The Department of Pathology at Wake Forest Baptist Medical Center offers a four year, fully accredited training program in combined anatomic and clinical pathology. Core rotations include surgical pathology, autopsy/forensic pathology, cytopathology, clinical chemistry, hematopathology, transfusion medicine, microbiology, dermatopathology, neuropathology, renal pathology, molecular diagnostics, cytogenetics, and laboratory medicine. Elective time is available and participation in research projects is encouraged. Individual flexibility of scheduling is possible within reason. Education is both experiential and didactic, and graduated responsibility is granted.
A total of twenty positions are accredited for the combined anatomic and clinical pathology training program. Fellowship programs in dermatopathology, cytopathology, surgical pathology, hematopathology, and forensic pathology are available.
The campus of Wake Forest Baptist Medical Center includes a 1000+ bed hospital, a children’s hospital, outpatient care, and the school of medicine. In 2018, there were 36,000 surgical, 1,700 bone marrows, and 17,000 cytology specimens, as well as over 1100 autopsies (predominantly forensic pathology cases). Over 3 million clinical tests are performed annually. There are approximately 300 people in the department at various levels. Our microscopy core facility is equipped with scanning and transmission electron microscopes, laser-scanning confocal microscopes, four fluorescence and phase contrast microscopes (including microinjection and time lapse microscopy), and a laser capture microdissection microscope. The department has two slide scanner systems (virtual microscopy) used predominantly for teaching. A full range of modern equipment supports the routine research and service activities of the department. Our department’s Section on Comparative Medicine shares the graduate program and maintains a modern and well-equipped primate facility.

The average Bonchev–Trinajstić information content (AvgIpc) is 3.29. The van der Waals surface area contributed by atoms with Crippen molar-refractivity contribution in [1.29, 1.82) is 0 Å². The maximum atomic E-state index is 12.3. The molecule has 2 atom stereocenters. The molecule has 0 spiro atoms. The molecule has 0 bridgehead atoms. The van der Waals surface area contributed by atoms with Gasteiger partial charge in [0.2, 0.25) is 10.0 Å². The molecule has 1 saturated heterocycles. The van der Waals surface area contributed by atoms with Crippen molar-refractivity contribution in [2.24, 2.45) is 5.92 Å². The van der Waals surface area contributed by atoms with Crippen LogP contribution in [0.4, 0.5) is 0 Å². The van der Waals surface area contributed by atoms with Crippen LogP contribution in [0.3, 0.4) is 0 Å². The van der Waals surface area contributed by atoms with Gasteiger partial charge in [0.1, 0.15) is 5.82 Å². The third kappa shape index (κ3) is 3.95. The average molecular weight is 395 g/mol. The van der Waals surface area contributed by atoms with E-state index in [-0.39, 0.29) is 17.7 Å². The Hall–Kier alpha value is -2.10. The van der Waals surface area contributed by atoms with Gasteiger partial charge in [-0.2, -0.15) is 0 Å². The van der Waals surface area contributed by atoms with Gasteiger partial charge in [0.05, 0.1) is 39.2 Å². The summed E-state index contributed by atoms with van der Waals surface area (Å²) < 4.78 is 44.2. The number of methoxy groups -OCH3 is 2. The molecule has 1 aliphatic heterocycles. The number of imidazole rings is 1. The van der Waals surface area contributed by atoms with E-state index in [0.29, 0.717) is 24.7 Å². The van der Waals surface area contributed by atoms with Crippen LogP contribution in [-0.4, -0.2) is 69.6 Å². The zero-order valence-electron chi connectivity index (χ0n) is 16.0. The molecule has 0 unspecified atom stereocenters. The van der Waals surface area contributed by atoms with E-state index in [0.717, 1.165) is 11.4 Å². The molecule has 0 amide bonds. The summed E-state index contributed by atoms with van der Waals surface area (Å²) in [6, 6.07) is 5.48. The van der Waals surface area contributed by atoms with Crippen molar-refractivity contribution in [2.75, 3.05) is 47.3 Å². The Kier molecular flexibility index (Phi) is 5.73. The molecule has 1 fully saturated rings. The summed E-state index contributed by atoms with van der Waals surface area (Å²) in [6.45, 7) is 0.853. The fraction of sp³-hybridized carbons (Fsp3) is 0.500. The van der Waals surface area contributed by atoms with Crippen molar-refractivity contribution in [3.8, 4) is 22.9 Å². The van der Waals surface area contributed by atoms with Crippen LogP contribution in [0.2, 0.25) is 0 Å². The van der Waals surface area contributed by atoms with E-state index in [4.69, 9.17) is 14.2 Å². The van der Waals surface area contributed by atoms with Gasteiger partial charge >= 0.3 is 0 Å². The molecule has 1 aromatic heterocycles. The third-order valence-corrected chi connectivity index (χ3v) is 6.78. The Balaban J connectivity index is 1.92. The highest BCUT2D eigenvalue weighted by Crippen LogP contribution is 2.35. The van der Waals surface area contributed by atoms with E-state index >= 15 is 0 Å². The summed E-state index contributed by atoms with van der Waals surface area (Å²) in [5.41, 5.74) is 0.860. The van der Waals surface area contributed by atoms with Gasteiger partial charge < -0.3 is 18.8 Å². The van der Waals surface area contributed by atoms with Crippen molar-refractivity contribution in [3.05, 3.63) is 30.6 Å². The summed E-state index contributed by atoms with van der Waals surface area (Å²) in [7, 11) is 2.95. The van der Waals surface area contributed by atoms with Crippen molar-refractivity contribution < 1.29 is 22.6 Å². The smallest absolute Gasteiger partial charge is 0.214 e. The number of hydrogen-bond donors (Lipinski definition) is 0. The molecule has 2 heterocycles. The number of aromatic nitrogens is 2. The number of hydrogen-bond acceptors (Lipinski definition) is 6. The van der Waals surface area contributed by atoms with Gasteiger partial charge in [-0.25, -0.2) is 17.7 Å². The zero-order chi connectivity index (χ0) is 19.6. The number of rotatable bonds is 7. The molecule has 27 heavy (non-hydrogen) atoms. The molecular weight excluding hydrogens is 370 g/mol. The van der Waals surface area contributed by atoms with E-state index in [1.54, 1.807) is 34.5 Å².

Salem was founded in 1766 by a religious community of Moravians who emigrated first from Europe to Pennsylvania and then to North Carolina. At the same time, the community of Winston was emerging nearby as an industrial center. In 1913, the cities merged as Winston-Salem. The city proper has 250,000 people and the county 350,000. Known as “city of the arts”, in Winston-Salem you will find a professional symphony orchestra, an opera company, Little Theater Company, and downtown arts district in addition to all of the cultural opportunities provided by the surrounding colleges and universities. The city houses four institutions of higher learning (Wake Forest University, Salem College, Winston-Salem State University, and the North Carolina School of the Arts). The area offers golf (eight public courses), water sports, biking, hunting, fishing, and skiing. Wake Forest University provides major college athletic events. The city is situated in the Piedmont Triad region of North Carolina near the Blue Ridge Mountains. The climate is moderate and residents enjoy four distinct seasons.